According to the U.S. Bureau of Labor Statistics, opportunities in the motion picture industry will increase 14 per cent from 2008 to 2012. Film production companies proliferate throughout the United States and offer audiences the opportunity to see diverse stories on screen. Major film production studios may dominate the market, but savvy, independent filmmakers who exhibit a flair for storytelling and value creative control might find artistic freedom in starting a full-scale production company.
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Build a Niche
To build a solid film production company, a film entrepreneur should carve out a marketable niche. In other words, having a good idea for a film and then subsequently developing a likable, fresh script requires an understanding of the potential audience. Filmmakers who begin production companies generally have a certain level of expertise in a movie genre (e.g. horror, action, independent). A filmmaker with a specific, creative vision should research a niche by examining the characteristics of the people who will most likely watch the film. Determine the audience and match a vision or style compelling enough to capture a niche market.
Create a Legal Name
In addition to targeting a niche audience, a filmmaker should register her production company as a legal business. A film entrepreneur can accomplish this by setting up a sole proprietorship (SP), a limited liability company (LLC) or a limited partnership (LP). For creative entrepreneurs starting out, a sole proprietorship offers simplicity but carries some risks. A sole proprietorship means that the business owner and the company exist as a single business entity. Thus, a sole proprietor in a film production company bears the entire financial risk if a lawsuit or other unforeseen calamity occurs. However, a sole proprietorship can be cheaper and easier to set up compared to other business entities. As a film entrepreneur advances in her career, a LLC or LP may provide more protection against personal financial risk and legal claims against the production company. LLCs and LPs lower risks by separating the film entrepreneur's personal finances from the business income. However, LLCs and LPs require more cost to set up and maintain.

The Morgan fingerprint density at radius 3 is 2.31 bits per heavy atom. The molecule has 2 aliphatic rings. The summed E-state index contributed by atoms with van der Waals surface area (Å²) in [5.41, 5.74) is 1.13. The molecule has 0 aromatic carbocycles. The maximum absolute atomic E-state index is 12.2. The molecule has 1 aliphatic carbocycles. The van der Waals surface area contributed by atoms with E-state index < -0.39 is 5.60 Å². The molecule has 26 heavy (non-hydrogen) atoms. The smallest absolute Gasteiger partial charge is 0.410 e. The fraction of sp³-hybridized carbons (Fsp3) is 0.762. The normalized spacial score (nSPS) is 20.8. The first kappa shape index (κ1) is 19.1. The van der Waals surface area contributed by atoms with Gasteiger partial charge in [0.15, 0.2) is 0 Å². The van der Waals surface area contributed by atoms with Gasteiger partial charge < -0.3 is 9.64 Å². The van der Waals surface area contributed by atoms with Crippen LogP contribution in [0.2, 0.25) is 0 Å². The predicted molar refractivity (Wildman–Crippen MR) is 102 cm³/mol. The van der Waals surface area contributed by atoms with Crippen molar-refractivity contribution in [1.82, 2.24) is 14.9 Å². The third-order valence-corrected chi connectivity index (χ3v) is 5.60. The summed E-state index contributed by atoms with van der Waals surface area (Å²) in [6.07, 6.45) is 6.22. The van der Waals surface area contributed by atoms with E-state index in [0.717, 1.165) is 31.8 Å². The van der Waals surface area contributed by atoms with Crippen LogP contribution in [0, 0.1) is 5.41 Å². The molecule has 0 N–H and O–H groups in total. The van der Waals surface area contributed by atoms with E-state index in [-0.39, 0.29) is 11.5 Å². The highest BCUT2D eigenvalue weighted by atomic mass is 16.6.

Write a Business Plan
After formally setting up a legal business structure, a filmmaker should create a business plan which accurately details upcoming film projects. The most important part of writing a business plan starts with developing a unique script with broad appeal. The business plan needs to describe the type of production, means of distribution and overall production costs (e.g. cast, crew and distribution). A filmmaker also needs to gather a reliable team of actors and crew members to support the success of the business plan and the production company. This team does not have to be a "team of rivals" but should complement the overall vision of the film entrepreneur.
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